The Historians by Cecilia Ekbäck

It is 1943 and Sweden’s neutrality in the war is under pressure. Laura Dahlgren, the bright, young right-hand of the chief negotiator to Germany, is privy to these tensions, even as she tries to keep her head down in the mounting fray. However, when Laura’s best friend from university, Britta, is discovered murdered in cold blood, Laura is determined to find the killer.

Prior to her death, Britta sent a report on the racial profiling in Scandinavia to the secretary to the Minister of Foreign Affairs, Jens Regnell. In the middle of negotiating a delicate alliance with Hitler and the Nazis, Jens doesn’t understand why he’s received the report. When the pursuit of Britta’s murderer leads Laura to his door, the two join forces to get at the truth.

But as Jens and Laura attempt to untangle the mysterious circumstance surrounding Britta’s death, they only become more mired in a web of lies and deceit. This trail will lead to a conspiracy that could topple their nation’s identity—a conspiracy some in Sweden will try to keep hidden at any cost.

Click the image to find it on Amazon

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The Witch Elm by Tana French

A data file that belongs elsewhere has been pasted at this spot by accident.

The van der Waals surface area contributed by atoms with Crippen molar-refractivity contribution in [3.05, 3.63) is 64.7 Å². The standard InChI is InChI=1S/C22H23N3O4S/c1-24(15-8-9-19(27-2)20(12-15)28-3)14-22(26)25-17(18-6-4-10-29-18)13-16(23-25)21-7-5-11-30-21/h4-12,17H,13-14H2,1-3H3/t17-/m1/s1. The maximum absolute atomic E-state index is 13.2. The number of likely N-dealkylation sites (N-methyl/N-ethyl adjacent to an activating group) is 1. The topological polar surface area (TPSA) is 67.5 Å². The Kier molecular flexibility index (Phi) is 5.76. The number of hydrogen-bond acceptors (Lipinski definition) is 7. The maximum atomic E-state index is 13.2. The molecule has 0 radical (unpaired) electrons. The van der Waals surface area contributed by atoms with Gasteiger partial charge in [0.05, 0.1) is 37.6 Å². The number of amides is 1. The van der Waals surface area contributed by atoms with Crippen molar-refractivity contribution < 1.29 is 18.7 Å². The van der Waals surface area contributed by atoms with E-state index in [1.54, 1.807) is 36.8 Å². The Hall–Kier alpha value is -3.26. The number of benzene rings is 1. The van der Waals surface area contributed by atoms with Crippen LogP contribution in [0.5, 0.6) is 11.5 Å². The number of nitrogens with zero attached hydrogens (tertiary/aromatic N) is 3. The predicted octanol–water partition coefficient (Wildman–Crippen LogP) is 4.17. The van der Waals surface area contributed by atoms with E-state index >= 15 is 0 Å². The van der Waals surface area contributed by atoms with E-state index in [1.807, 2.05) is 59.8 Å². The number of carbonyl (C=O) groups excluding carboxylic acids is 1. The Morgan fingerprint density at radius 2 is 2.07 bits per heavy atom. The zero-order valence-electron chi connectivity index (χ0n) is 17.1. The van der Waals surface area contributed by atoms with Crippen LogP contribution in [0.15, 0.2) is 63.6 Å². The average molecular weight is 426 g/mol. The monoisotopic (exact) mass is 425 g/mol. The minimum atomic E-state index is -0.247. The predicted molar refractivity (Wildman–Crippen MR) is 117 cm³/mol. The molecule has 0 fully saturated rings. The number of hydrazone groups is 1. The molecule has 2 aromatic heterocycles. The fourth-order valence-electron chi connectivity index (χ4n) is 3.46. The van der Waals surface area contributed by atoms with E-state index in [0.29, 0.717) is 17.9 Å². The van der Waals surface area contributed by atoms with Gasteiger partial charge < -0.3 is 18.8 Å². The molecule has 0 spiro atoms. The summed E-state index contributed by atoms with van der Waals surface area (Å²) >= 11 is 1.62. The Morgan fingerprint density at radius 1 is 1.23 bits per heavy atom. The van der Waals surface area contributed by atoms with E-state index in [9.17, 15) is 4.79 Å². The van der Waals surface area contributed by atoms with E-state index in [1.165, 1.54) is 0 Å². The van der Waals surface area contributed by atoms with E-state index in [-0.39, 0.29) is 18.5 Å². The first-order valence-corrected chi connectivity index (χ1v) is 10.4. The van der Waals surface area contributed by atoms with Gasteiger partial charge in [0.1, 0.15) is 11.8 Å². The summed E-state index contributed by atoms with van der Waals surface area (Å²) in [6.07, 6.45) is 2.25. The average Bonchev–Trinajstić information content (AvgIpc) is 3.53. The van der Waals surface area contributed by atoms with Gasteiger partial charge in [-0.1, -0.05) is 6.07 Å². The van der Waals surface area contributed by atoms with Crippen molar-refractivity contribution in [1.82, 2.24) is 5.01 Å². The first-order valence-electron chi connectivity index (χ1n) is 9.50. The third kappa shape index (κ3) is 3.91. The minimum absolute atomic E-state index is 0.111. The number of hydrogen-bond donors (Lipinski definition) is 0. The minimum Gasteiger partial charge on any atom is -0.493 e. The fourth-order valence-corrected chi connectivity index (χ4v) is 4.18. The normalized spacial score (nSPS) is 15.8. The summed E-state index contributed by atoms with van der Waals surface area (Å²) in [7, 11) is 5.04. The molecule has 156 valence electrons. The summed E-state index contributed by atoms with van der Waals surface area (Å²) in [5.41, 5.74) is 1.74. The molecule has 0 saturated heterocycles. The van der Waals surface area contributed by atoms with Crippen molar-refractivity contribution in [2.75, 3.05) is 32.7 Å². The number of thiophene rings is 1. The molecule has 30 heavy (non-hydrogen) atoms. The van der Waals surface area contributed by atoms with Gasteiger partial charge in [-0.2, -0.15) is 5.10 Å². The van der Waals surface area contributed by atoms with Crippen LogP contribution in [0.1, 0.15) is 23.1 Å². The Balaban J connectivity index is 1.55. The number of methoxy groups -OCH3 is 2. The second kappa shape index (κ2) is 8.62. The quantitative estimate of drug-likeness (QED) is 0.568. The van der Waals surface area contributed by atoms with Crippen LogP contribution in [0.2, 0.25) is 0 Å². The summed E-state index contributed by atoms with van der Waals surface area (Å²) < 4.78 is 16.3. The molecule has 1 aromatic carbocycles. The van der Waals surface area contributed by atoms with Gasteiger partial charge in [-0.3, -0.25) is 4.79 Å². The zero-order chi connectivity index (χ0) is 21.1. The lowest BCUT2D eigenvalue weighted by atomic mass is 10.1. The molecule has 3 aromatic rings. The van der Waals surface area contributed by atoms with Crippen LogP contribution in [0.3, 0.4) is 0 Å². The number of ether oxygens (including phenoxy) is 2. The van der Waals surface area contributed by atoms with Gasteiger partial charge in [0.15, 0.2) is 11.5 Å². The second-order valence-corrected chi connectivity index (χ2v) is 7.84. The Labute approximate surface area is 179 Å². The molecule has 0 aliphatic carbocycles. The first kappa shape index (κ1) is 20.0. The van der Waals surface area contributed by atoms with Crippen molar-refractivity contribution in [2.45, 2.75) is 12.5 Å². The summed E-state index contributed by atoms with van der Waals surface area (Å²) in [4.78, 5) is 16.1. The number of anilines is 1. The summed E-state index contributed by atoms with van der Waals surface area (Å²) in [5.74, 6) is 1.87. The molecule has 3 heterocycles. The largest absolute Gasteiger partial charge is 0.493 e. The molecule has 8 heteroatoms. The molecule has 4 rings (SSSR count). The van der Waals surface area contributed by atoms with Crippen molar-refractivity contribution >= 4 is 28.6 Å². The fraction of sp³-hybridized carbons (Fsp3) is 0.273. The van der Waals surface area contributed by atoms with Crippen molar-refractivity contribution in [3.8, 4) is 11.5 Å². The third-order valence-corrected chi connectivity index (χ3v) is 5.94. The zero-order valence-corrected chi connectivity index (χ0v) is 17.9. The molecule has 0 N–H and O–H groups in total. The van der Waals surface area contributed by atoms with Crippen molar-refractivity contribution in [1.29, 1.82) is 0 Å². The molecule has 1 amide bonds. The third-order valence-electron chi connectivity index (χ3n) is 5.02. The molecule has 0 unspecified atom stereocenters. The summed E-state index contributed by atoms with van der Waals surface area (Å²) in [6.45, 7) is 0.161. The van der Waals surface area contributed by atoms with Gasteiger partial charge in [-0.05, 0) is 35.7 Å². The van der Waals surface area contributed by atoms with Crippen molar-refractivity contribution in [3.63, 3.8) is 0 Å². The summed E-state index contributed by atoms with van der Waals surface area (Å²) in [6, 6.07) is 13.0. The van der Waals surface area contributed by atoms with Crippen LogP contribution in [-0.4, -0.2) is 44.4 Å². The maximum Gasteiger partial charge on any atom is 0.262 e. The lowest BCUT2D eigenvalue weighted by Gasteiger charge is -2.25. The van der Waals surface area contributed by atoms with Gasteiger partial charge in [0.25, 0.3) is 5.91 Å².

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Toby is a happy-go-lucky charmer who’s dodged a scrape at work and is celebrating with friends when the night takes a turn that will change his life—he surprises two burglars who beat him and leave him for dead. Struggling to recover from his injuries, beginning to understand that he might never be the same man again, he takes refuge at his family’s ancestral home to care for his dying uncle Hugo. Then a skull is found in the trunk of an elm tree in the garden—and as detectives close in, Toby is forced to face the possibility that his past may not be what he has always believed.

A spellbinding standalone from one of the best suspense writers working today, The Witch Elm asks what we become, and what we’re capable of, when we no longer know who we are.

Rebel Daughter by Lori Banov Kaufmann

A young woman survives the unthinkable in this stunning and emotionally satisfying tale of family, love, and resilience, set against the destruction of Jerusalem in 70 CE.

Esther dreams of so much more than the marriage her parents have arranged to a prosperous silversmith. Always curious and eager to explore, she must accept the burden of being the dutiful daughter. Yet she is torn between her family responsibilities and her own desires.

Meanwhile, the growing turmoil threatens to tear apart not only her beloved city, Jerusalem, but also her own family. As the streets turn into a bloody battleground between rebels and Romans, Esther’s journey becomes one of survival. She remains fiercely devoted to her family, and braves famine, siege, and slavery to protect those she loves.

This emotional and impassioned saga, based on real characters and meticulous research, seamlessly blends the fascinating story of the Jewish people with a timeless protagonist determined to take charge of her own life against all odds.

Click the image to find it on Amazon